The most recent press releases about innovation >>>

Die letzten 5 Focus-News des innovations-reports im Überblick:

Im Focus: A quantum walk of photons

Physicists from the University of Würzburg are capable of generating identical looking single light particles at the push of a button. Two new studies now demonstrate the potential this method holds.

The quantum computer has fuelled the imagination of scientists for decades: It is based on fundamentally different phenomena than a conventional computer....

Im Focus: Turmoil in sluggish electrons’ existence

An international team of physicists has monitored the scattering behaviour of electrons in a non-conducting material in real-time. Their insights could be beneficial for radiotherapy.

We can refer to electrons in non-conducting materials as ‘sluggish’. Typically, they remain fixed in a location, deep inside an atomic composite. It is hence...

Im Focus: Wafer-thin Magnetic Materials Developed for Future Quantum Technologies

Two-dimensional magnetic structures are regarded as a promising material for new types of data storage, since the magnetic properties of individual molecular building blocks can be investigated and modified. For the first time, researchers have now produced a wafer-thin ferrimagnet, in which molecules with different magnetic centers arrange themselves on a gold surface to form a checkerboard pattern. Scientists at the Swiss Nanoscience Institute at the University of Basel and the Paul Scherrer Institute published their findings in the journal Nature Communications.

Ferrimagnets are composed of two centers which are magnetized at different strengths and point in opposing directions. Two-dimensional, quasi-flat ferrimagnets...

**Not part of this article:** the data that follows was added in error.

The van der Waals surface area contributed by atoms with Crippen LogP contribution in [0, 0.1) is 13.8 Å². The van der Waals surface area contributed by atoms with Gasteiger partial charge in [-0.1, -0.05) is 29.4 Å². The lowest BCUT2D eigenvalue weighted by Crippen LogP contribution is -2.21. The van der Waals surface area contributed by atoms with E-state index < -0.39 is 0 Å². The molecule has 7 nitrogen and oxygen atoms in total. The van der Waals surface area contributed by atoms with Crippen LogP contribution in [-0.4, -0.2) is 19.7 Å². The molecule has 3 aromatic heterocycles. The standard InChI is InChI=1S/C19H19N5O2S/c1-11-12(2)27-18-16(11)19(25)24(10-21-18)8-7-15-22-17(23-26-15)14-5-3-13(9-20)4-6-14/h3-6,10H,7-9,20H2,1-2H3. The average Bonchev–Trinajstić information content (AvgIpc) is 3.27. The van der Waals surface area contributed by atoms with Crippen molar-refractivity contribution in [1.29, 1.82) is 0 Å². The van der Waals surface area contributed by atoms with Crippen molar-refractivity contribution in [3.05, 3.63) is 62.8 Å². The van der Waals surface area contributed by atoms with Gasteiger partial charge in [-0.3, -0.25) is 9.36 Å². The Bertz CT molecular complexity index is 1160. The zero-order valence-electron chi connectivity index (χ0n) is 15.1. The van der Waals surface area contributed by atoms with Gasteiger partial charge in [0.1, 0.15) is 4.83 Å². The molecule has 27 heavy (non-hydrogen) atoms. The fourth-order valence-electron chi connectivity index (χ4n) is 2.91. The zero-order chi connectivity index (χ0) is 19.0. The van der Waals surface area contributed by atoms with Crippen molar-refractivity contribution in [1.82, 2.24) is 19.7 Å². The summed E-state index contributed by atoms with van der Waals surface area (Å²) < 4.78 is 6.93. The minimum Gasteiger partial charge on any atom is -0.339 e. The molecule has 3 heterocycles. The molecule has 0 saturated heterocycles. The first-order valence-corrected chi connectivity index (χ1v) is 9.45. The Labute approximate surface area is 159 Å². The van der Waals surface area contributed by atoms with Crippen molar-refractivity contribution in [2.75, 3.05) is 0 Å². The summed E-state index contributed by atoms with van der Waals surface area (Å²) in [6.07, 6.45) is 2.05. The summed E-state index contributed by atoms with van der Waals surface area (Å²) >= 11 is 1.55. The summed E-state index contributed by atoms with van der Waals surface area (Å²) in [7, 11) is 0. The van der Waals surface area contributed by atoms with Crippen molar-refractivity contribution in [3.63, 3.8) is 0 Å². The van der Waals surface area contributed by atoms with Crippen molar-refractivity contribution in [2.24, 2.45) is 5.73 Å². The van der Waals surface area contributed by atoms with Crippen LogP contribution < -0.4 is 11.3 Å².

Im Focus: World's thinnest hologram paves path to new 3-D world

Nano-hologram paves way for integration of 3-D holography into everyday electronics

An Australian-Chinese research team has created the world's thinnest hologram, paving the way towards the integration of 3D holography into everyday...

Im Focus: Using graphene to create quantum bits

In the race to produce a quantum computer, a number of projects are seeking a way to create quantum bits -- or qubits -- that are stable, meaning they are not much affected by changes in their environment. This normally needs highly nonlinear non-dissipative elements capable of functioning at very low temperatures.

In pursuit of this goal, researchers at EPFL's Laboratory of Photonics and Quantum Measurements LPQM (STI/SB), have investigated a nonlinear graphene-based...

All Focus news of the innovation-report >>>

Anzeige

Anzeige

Event News

AWK Aachen Machine Tool Colloquium 2017: Internet of Production for Agile Enterprises

23.05.2017 | Event News

Dortmund MST Conference presents Individualized Healthcare Solutions with micro and nanotechnology

22.05.2017 | Event News

Innovation 4.0: Shaping a humane fourth industrial revolution

17.05.2017 | Event News

 
Latest News

Information integration and artificial intelligence for better diagnosis and therapy decisions

24.05.2017 | Information Technology

CRTD receives 1.56 Mill. Euro BMBF-funding for retinal disease research

24.05.2017 | Awards Funding

Devils Hole: Ancient Traces of Climate History

24.05.2017 | Earth Sciences

VideoLinks
B2B-VideoLinks
More VideoLinks >>>